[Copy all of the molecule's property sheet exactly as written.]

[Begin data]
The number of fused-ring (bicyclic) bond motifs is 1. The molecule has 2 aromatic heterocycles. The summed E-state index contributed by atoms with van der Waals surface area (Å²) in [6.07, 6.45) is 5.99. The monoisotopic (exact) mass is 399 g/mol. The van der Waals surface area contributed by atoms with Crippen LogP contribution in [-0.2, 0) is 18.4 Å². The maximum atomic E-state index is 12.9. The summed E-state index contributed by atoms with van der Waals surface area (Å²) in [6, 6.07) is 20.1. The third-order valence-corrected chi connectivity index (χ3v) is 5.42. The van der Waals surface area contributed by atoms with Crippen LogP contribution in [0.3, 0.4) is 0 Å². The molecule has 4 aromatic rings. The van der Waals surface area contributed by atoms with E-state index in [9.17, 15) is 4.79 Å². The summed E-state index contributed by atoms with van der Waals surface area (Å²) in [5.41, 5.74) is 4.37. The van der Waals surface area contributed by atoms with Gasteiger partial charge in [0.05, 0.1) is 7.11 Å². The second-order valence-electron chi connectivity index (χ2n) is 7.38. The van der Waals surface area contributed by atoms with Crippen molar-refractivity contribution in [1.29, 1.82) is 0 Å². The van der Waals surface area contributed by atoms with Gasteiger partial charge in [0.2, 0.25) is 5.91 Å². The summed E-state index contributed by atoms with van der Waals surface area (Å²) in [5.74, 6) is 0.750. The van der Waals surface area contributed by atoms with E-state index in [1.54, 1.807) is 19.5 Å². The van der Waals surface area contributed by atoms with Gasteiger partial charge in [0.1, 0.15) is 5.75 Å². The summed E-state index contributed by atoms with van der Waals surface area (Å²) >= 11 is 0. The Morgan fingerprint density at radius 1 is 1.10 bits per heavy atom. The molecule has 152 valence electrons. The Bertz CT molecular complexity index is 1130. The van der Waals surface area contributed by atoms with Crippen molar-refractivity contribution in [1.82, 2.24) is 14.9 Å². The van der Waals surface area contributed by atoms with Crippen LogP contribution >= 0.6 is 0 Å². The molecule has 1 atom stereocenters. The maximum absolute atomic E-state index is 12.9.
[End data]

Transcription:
The number of fused-ring (bicyclic) bond motifs is 1. The molecule has 2 aromatic heterocycles. The summed E-state index contributed by atoms with van der Waals surface area (Å²) in [6.07, 6.45) is 5.99. The monoisotopic (exact) mass is 399 g/mol. The van der Waals surface area contributed by atoms with Crippen LogP contribution in [-0.2, 0) is 18.4 Å². The maximum atomic E-state index is 12.9. The summed E-state index contributed by atoms with van der Waals surface area (Å²) in [6, 6.07) is 20.1. The third-order valence-corrected chi connectivity index (χ3v) is 5.42. The van der Waals surface area contributed by atoms with Crippen LogP contribution in [0.3, 0.4) is 0 Å². The molecule has 4 aromatic rings. The van der Waals surface area contributed by atoms with E-state index in [9.17, 15) is 4.79 Å². The summed E-state index contributed by atoms with van der Waals surface area (Å²) in [5.41, 5.74) is 4.37. The van der Waals surface area contributed by atoms with Gasteiger partial charge in [0.05, 0.1) is 7.11 Å². The second-order valence-electron chi connectivity index (χ2n) is 7.38. The van der Waals surface area contributed by atoms with Crippen molar-refractivity contribution in [1.29, 1.82) is 0 Å². The van der Waals surface area contributed by atoms with Gasteiger partial charge in [0.2, 0.25) is 5.91 Å². The summed E-state index contributed by atoms with van der Waals surface area (Å²) in [5.74, 6) is 0.750. The van der Waals surface area contributed by atoms with E-state index in [1.54, 1.807) is 19.5 Å². The van der Waals surface area contributed by atoms with Gasteiger partial charge in [0.1, 0.15) is 5.75 Å². The summed E-state index contributed by atoms with van der Waals surface area (Å²) >= 11 is 0. The Morgan fingerprint density at radius 1 is 1.10 bits per heavy atom. The molecule has 152 valence electrons. The Bertz CT molecular complexity index is 1130. The van der Waals surface area contributed by atoms with Crippen molar-refractivity contribution in [1.82, 2.24) is 14.9 Å². The van der Waals surface area contributed by atoms with Crippen LogP contribution >= 0.6 is 0 Å². The molecule has 1 atom stereocenters. The maximum absolute atomic E-state index is 12.9.